As its name indicates, the paleo diet (or ‘caveman’ diet) essentially means following a nutritional plan based on the eating habits of our ancestors in the Paleolithic period, between 3 million and 10,000 years ago. And the fact that more than 3 million Americans are thought to be following it today just goes to show how successful it is (1).
Though its popularity in Europe began to grow in the 2000s, influenced in particular by a number of American celebrity proponents, it was first written about in 1975, by the medical anthropologist Dr S. Boyd Eaton.
In a landmark article, Dr Eaton theorised that between the appearance of Australopithecus and the first humans (a period spanning around 1.5 million years), the human genome adapted to a particular type of diet specific to hunter-gatherers. This diet was maintained for several million years, until the advent of agriculture, around 12,000 years ago (2).
Since then, the human environment and diet have undergone rapid changes, with the addition, in particular, of more and more simple carbohydrates, grains, and more recently, processed products. Yet it may take at least 1 million years for the human genome to adapt to a new environment.
Dr Eaton concluded that the last 12,000 years of evolution are responsible for almost all the common health issues we face today:elevated blood pressure, excess weight, fluctuating insulin levels, cardiovascular problems, etc. (3)
That’s why he recommended adopting a diet that’s as close as possible to that of our Paleolithic ancestors.
To properly follow a paleo diet, you obviously need to start by banning all processed products such as biscuits, spreads, sauces, etc.
But ideally, you should also eliminate all products that come from farming, including:
In contrast, the paleo diet is based fundamentally on a high level of protein, and fruits and vegetables. Protein should represent 25%-40% of your daily calorie intake (5):
As for fats, there are differing views (6): some more radical proponents of the diet advocate banning oils altogether, on the basis that olives and other oilseeds already contain enough. Others take a more flexible line, believing you should include plant oils in order to make the paleo diet more accessible and easier to maintain on a day to day basis.
Because another key pillar of the paleo diet is that it is considered to be a complete way of life and not a diet aimed at losing weight. It is a ‘diet for health’.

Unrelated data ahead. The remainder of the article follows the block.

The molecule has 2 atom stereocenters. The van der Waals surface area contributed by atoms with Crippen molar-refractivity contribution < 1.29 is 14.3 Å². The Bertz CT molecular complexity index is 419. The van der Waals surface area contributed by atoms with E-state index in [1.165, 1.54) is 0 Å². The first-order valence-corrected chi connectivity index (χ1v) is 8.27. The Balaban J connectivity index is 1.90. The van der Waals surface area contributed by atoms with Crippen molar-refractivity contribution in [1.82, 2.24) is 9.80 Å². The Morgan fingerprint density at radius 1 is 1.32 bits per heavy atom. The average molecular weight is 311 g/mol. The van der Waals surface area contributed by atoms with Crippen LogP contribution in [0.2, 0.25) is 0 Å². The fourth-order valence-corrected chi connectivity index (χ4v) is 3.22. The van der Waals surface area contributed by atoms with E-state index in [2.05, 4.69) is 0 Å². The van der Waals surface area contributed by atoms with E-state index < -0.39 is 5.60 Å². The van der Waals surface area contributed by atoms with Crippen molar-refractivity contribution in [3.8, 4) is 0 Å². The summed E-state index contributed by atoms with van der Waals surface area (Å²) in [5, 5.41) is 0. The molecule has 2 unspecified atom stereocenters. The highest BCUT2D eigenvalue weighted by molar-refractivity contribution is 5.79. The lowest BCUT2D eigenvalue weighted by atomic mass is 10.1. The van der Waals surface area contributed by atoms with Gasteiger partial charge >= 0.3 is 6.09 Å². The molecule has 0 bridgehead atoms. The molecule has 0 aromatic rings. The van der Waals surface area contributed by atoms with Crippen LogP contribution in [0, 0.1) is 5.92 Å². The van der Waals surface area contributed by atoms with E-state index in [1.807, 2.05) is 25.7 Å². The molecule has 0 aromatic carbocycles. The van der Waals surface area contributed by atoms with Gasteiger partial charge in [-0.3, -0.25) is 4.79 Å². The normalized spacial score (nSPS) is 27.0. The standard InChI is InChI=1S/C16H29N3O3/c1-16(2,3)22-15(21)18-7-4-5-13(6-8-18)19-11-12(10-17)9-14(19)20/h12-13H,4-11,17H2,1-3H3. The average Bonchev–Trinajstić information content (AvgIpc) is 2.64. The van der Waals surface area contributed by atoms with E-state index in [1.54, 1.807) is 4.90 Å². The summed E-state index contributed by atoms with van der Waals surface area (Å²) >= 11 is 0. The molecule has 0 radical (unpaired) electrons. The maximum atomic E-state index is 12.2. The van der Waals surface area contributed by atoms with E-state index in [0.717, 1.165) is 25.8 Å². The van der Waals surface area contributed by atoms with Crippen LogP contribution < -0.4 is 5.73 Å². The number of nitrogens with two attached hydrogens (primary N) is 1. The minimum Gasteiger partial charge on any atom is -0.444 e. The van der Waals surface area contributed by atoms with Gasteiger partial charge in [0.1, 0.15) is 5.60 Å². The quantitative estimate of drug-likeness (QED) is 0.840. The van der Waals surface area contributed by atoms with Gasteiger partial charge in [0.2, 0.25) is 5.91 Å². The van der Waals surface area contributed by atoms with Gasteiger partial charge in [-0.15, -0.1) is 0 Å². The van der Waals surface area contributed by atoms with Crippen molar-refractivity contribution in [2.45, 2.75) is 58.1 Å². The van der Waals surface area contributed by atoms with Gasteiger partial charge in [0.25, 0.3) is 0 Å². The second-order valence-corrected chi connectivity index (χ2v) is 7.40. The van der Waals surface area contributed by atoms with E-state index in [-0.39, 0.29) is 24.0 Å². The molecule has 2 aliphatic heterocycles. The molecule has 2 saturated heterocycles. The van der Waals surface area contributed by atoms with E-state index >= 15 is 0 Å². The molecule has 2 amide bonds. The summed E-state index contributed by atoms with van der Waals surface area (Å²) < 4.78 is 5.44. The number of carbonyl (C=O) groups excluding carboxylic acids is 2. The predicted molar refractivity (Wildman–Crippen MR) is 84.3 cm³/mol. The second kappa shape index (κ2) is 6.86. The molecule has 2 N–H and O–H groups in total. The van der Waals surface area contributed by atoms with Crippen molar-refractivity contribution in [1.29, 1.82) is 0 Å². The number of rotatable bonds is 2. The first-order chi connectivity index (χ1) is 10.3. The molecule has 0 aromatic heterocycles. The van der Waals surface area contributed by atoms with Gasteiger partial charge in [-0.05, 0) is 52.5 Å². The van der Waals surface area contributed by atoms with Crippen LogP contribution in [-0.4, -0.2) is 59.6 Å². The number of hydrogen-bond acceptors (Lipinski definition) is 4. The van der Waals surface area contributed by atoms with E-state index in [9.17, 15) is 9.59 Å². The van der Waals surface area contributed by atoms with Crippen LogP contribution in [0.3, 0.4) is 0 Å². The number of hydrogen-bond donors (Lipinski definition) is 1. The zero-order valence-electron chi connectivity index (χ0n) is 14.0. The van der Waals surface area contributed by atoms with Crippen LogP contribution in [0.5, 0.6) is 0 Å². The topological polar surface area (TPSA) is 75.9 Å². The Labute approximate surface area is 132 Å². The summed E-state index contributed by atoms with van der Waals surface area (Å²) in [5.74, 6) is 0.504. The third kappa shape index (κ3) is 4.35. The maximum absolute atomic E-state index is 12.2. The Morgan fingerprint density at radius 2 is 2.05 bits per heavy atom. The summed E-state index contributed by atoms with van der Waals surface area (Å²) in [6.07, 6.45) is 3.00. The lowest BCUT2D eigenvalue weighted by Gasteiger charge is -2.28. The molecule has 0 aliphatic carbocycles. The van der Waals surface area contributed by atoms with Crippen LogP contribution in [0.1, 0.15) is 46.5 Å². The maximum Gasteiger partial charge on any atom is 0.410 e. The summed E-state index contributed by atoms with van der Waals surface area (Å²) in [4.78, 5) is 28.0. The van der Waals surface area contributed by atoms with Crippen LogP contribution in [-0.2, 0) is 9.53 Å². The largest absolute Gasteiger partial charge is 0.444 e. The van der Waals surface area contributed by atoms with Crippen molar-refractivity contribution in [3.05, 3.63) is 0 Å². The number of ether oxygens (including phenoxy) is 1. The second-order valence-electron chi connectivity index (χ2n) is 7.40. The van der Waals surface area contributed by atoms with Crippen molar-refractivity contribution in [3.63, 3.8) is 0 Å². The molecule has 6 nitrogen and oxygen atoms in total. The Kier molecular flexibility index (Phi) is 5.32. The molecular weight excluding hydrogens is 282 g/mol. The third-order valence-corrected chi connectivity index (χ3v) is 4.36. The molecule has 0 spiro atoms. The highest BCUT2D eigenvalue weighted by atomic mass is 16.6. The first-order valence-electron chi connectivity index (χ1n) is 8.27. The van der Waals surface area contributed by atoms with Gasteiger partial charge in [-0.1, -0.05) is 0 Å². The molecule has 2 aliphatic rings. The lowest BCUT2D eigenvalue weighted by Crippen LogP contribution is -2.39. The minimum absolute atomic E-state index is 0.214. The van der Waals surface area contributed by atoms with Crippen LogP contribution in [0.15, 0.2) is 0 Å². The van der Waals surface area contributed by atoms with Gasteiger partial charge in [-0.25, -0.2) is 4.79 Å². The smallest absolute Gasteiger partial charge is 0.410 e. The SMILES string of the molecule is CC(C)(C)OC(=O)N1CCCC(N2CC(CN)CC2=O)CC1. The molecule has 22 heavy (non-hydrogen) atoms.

More precisely, the paleo diet advocates that just one of your day’s meals should include animal protein, and the rest of the time, you should fill up on fruits, vegetables, nuts and oilseeds.
As can be seen from the list of ‘paleo-friendly’ foods, this diet is surprisingly similar to the acid-base diet. This type of ‘ detox ’ involves avoiding dairy products, grains and pulses and concentrating instead on oily fish, lean meat, eggs, fruit and vegetables. The aim is to prioritise alkaline foodsto compensate for the excess acidity in modern diets.
And while one of the quickest and most visible effects is a loss of fat mass (8), due to the elimination of simple carbohydrates, the paleo diet should also mean you feel less tired and that your digestion improves (9).
A key facet of the paleo diet theory is that it highlights just how far we’ve moved away from this mode of eating and way of life since the advent of agriculture and modern life.
For example, when our ancestors hunted for food, they would have eaten almost the whole animal, including its cartilage. This is rich in glycine, an amino acid that’s essential for many physiological processes. By only eating muscle meat, we’re therefore reducing our intake of glycine. We can, however, still obtain it from turkey and pork knuckle, or at higher levels from a glycine supplement(such as Glycine).
What’s more, our ancestors lived outdoors in the open air. Their skin would therefore have been constantly producing the vitamin D their bodies needed, with the remainder provided by their diet. Nowadays, of course, we tend to spend much more time indoors.
This being so, it’s important to regularly eat vitamin D-rich foods (cod liver, kippers, porcini mushrooms …) and if necessary, follow the advice of the French Academy of Medicine by supplementing with vitamin D, especially in winter. For optimal efficacy we’d recommend taking a vitamin D3 supplement (such as Vitamin D3 5000 IU).
For paleo-vegetarians, who exclude animal protein from their paleo diet, the risk of deficiency is even greater. To compensate for the deficits associated with this type of diet, they should consider taking the following supplements:
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